What scares you about digital marketing? If you’re like me, it’s the unknown. The idea of spending thousands of dollars on a campaign without knowing whether or not it will work. In this article, we’re going to discuss pre-testing, or the act of testing and optimizing a campaign before its launch. We’ll show you why there’s nothing to fear but fear itself.

The Three Stages of Pretesting

The first step to any AdWords campaign is keyword testing, and we can (and should) do this without ever intending to make a sale. You don’t actually need a highly-optimized landing page to start building a group of keywords that have a CPC that leaves room for profitability and then optimizing a number of ads that deliver high clickthrough rates.

Once you’ve got keywords and ads that are performing at 4 or 5%, and you’ve confirmed that this traffic is generally good traffic by observing the Search Terms Report and deciding that you’re getting legitimate queries, and you’re getting traction (capping your test budget every day with plenty of room to grow), you can move on to the second phase of testing.

Concept Testing is the process of testing your big idea – the original concept – with no ancillary copy or images. When we concept test, we put the concept in plain English on paper and see how it changes attitudes, perceptions, or behaviors. We can do this cheaply and effectively with AdWords at a few dollars per click depending on how narrowly you’d like to focus the target market that receives your campaign. Typically, for a very niche campaign with a large budget, it’s worth paying more per respondent to narrow your audience down to more qualified searchers in the concept testing phase.

In its infancy, a concept test is two parts – first, the Ad Text on your AdWords account (which you should have already started locking down previously). Second, headline on your landing page. Now, it’s worth noting that we don’t want to write great copy in this testing phase – just restate the basic keyword and searcher intent. It’s worth noting that conversions will necessarily be lower during this phase than they will be after the site is launched, so avoid making your “conversions” too complicated. Typically I like to just use a large button (ideally pointing to another landing page on my site) rather than even a simple email signup form. Under this model, one click = one conversion. Test different concepts until you’ve found something that earns 30, 40, or 50% clicks.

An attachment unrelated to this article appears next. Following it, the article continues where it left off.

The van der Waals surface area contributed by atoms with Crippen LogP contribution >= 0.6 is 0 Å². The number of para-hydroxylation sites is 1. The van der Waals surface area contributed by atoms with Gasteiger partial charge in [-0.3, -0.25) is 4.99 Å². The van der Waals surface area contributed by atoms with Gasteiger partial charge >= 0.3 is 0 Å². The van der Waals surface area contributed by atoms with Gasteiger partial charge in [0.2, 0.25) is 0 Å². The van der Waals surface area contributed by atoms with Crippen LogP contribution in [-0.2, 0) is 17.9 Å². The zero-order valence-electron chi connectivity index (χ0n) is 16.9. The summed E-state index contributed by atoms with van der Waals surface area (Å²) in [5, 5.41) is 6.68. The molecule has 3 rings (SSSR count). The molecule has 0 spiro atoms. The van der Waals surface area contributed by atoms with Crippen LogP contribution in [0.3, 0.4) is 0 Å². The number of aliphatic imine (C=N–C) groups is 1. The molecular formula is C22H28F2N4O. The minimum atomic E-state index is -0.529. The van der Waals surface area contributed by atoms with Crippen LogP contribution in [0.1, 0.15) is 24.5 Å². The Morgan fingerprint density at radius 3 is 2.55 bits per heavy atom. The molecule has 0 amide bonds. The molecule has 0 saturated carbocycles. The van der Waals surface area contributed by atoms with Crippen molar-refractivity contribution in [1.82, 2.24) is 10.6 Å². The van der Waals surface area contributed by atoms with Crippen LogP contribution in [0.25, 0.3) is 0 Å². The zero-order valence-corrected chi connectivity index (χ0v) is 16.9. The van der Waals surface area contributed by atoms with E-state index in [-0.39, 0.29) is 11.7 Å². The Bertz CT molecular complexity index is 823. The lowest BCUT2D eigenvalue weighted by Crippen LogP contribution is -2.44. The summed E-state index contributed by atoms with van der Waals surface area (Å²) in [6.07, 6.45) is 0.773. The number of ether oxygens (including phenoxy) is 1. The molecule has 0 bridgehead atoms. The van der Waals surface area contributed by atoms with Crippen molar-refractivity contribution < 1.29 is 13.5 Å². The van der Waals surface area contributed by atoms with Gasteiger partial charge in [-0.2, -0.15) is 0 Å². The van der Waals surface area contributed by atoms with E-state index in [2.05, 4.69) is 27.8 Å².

Usually, between 100 and 200 searchers is enough to identify whether or not the concept is good enough to drive action. That makes this sub-$1000 test a crucial part of your marketing effort if you’re intending to use it as the cornerstone of a $10,000, or larger, campaign.

Creative Testing ensures that the visuals and copy that are being rolled out with your campaign are convincing your target of your concept. At this point, we’ve already ensured that the concept we’re testing is effective – but are we communicating that through the advertisement? We use many of the same methodologies that we used during concept testing, and the cost to implement this test parallels the concept test. A creative test is slightly more expensive than a concept test because several versions of creative must be developed in order to identify which is most effective at communicating the message.

Typically creative testing is done on a platform like Unbounce. If you’re reading this, you may already have some knowledge of the creative testing modus operandi. In fact, chances are you skipped the first two (equally important) stages of testing and jumped straight into Unbounce A/B tests.

Putting it all together on an AdWords campaign means we can spend a few hundred dollars developing a keyword-creative-sales fit to ensure that your expensive upcoming campaign will meet its goals. But as much as we fear the unknown, the three tests outlined above can provide the data most marketing professionals need to see their campaign as a treat, rather than a trick.